The policy update that the grantee must provide may include something such as an analysis of the heating/cooling annual cost without the inclusion of social cost of carbon in the fuel prices and including any cooling costs that did not previously exist in the home because we were switching to perhaps a heat pump over a traditional furnace system. Obviously, there can be many variations of fuel switching and as a grantee, if you have questions, we encourage you to reach out to your project officer to determine how these rules apply to your program.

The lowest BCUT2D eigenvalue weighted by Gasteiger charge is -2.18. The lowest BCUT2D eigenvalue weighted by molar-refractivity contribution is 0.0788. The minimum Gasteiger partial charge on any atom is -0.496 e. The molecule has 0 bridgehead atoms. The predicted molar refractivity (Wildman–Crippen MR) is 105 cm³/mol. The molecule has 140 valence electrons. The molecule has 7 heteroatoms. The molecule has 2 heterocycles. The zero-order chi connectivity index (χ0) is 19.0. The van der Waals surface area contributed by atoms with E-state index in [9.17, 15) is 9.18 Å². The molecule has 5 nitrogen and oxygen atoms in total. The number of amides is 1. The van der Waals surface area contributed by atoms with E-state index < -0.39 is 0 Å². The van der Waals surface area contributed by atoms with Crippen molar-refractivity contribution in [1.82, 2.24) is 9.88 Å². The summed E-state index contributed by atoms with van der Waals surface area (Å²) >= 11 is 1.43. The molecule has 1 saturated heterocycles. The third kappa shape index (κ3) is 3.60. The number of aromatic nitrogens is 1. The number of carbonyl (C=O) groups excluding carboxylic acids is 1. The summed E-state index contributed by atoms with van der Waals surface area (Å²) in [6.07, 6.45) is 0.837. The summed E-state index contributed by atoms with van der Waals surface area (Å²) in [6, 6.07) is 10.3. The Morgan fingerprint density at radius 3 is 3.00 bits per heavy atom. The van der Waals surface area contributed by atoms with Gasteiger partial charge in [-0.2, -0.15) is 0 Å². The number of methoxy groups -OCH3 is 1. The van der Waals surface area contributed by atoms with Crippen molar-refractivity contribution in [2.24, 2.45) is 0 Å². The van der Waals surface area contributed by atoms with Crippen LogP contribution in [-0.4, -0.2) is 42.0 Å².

Now, I'll discuss the second NEI the DOE has provided the methodology for. This is water usage reduction. Water-saving devices such as low-flow aerators or shower heads are already common measures for many grantees. Typically, these are installed as general heat waste measures, which do not have to be included in the energy audit, or as energy conservation measures that are included in the energy audit; however, using only the hot water use reduction in the cost effectiveness calculation. In other words, not including the actual cost of the water but only the energy used to heat the water. DOE is providing water usage reduction calculations and encouraging grantees to include the price of the actual water in the cost effectiveness calculations. This would include both water and sewer costs for clients that have water and sewer utilities.